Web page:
The Institute Justice Team moderated a webinar that examined the human rights impacts of fracking and fracked-gas infrastructure. Featured was Tom Kerns of the Permanent People’s Tribunal on the Human Rights Impacts of Fracking, which will look at the costs of this extractive practice on human health, the environment, the climate, local decision-making and the social fabric of communities. Mercy Sister Mary Pendergast, Ecology Director for the Northeast Community, shared about her activism against a fracked-gas power plant and storage facility in Rhode Island.
Mercy Sisters from the Philippines performed a dance at the Assembly of the New York, Pennsylvania and Pacific West Community that depicted the importance of water, its destruction through industrialization, and the hoped-for restoration of the balance of nature. Assembly participants were invited to sign a pledge to choose tap water over bottled water and actively support policies that promote clean, affordable water for all. The sisters were also invited to donate to a collection to sup¬port environmental initiatives in the Philippines.
Sister Mary Pendergast, ecology director for the Northeast Community continues to participate in active opposition to a fracked gas powerplant in Burrillville, RI. On July 4th there was a parade with no less than 4 floats demonstrating opposition! Residents cheered as various symbols of poison, death and environmental destruction passed by. #NoNewPowerPlant
She writes about these experiences:
“We struggle with the ‘rigged game’ of politics. The Energy Facility Siting Board who will grant the permission to build, has three members who were appointed by the Governor. In the Press Conference where Invenergy first announced their plans to come to RI – Our Governor states ‘I know you have choices about where you could be and I’m pleased you’ve chosen Rhode Island and you should know we are going to make sure that you are successful here.’
“We speak up at public comment sessions of the Public Utility Commission, but two members had to recuse themselves because they are also on the Siting Board. Another member of the Siting Board is chair of the Department of Environmental Management, but she has put herself in a lock box so as not to be tainted with information that might cloud her judgement.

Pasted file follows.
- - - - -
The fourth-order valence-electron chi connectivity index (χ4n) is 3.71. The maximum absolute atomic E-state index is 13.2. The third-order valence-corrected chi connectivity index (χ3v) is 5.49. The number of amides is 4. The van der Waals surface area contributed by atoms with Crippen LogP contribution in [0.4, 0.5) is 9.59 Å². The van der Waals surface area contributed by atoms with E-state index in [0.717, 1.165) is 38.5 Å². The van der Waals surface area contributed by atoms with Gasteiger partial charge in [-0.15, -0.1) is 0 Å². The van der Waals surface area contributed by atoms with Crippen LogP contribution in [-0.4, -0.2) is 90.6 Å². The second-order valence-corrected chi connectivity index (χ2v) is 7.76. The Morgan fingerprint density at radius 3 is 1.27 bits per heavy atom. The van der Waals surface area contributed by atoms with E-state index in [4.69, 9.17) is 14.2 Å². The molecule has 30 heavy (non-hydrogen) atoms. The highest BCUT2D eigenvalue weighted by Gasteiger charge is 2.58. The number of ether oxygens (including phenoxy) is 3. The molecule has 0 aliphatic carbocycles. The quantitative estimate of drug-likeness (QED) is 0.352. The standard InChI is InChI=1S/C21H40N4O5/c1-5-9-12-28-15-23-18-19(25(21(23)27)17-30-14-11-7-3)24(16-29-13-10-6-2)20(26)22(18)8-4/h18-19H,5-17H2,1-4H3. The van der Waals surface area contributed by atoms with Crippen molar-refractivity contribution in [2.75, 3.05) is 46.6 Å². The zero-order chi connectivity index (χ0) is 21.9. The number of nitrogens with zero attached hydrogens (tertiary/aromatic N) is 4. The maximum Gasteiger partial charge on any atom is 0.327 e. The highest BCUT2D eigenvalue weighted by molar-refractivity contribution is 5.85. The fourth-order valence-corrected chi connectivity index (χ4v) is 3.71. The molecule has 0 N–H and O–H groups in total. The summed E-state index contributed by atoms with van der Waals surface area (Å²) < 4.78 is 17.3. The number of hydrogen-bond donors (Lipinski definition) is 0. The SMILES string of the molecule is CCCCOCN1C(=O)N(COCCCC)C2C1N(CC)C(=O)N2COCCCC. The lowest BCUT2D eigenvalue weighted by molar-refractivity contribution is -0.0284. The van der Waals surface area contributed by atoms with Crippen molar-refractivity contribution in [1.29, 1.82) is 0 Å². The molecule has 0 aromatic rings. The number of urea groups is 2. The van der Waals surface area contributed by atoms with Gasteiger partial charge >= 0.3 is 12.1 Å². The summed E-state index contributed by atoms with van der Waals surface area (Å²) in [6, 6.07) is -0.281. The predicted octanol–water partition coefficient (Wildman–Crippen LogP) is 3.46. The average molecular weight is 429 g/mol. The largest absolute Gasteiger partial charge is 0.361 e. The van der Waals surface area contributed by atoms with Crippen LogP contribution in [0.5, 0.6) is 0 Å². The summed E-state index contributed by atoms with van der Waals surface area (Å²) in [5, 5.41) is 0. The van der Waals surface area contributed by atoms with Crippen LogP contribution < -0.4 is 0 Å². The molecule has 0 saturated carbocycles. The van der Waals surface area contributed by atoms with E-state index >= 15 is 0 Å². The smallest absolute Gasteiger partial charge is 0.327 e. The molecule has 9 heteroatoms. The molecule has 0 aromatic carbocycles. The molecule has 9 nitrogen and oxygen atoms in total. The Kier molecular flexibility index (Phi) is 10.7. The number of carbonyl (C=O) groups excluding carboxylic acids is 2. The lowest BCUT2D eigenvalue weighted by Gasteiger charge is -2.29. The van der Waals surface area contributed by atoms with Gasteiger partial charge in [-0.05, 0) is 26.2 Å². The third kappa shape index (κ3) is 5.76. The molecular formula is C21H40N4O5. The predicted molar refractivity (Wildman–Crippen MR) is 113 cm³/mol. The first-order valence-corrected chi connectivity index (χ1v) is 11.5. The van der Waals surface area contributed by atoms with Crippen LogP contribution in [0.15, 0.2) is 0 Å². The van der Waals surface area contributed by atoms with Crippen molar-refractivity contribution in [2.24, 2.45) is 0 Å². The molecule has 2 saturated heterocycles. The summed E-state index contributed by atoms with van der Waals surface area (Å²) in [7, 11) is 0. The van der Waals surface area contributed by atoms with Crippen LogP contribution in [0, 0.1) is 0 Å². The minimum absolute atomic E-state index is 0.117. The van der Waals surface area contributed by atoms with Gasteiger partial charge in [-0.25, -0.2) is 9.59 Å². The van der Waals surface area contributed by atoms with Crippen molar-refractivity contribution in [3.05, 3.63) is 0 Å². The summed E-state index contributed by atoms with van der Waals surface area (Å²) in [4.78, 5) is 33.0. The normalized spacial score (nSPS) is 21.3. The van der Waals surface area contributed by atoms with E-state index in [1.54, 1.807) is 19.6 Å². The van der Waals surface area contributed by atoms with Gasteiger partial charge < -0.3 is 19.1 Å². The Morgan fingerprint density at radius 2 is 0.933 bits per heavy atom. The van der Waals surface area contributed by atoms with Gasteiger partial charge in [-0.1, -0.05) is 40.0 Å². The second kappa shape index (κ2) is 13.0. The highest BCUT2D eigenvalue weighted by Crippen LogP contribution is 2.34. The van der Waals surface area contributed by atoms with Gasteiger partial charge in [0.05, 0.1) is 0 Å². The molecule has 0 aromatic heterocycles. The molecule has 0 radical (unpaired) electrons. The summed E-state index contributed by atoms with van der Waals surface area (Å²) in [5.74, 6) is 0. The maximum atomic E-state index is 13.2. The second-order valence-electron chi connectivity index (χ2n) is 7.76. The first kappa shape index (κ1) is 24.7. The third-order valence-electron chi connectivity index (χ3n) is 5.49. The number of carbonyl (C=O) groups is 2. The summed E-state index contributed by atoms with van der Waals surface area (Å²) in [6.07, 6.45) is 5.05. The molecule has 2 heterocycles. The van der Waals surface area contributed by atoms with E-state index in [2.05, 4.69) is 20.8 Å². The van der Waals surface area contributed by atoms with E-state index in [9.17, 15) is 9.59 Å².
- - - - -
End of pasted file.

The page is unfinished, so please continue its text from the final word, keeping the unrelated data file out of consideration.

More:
“Our ‘bird dogging’ technique of showing up wherever the Governor speaks with ‘No Power Plant’ signs resulted in her visiting Burrillville for a public meeting. I along with members of FANG (Fighting Against Natural Gas) and several Burrillville groups, walked from the state house in Providence to Burrillville High School to draw attention to the meeting. The walk took three days and averaged seven miles a day.
“We also continue to oppose an LNG storage tank in the heart of South Providence as an environmental justice issue. Green Party presidential candidate Jill Stein recently came on a toxic tour of the area.
“The Sisters of Mercy Northeast Community hosted the ‘Nuns on the Bus,’ a group from the social justice lobby Network on their way to the Democratic Convention. The “Nuns” held a forum in Providence called “Mending the GAPS, Reweaving the Fabric of Society.”
The Institute Justice Team is part of a coalition of Catholic organizations based in the Washington, DC, area that has put out a St. Francis election guide for our upcoming presidential and legislative elections to lay out Catholic social teaching for Catholic voters and how that relates to key issues in these elections, which include climate change and other environmental concerns. Marianne Comfort is also part of an interfaith coalition on the environment that is preparing a letter to the transition committee for each candidate, stating our faith principles and the policies that we think are important for a new president and her/his administration to attend to.
Marianne Comfort - Justice Educator at Institute of the Sisters of Mercy of the Americas, United States
Mary Pendergast rsm - Ecology Director for Sisters of Mercy of the Americas Northeast Community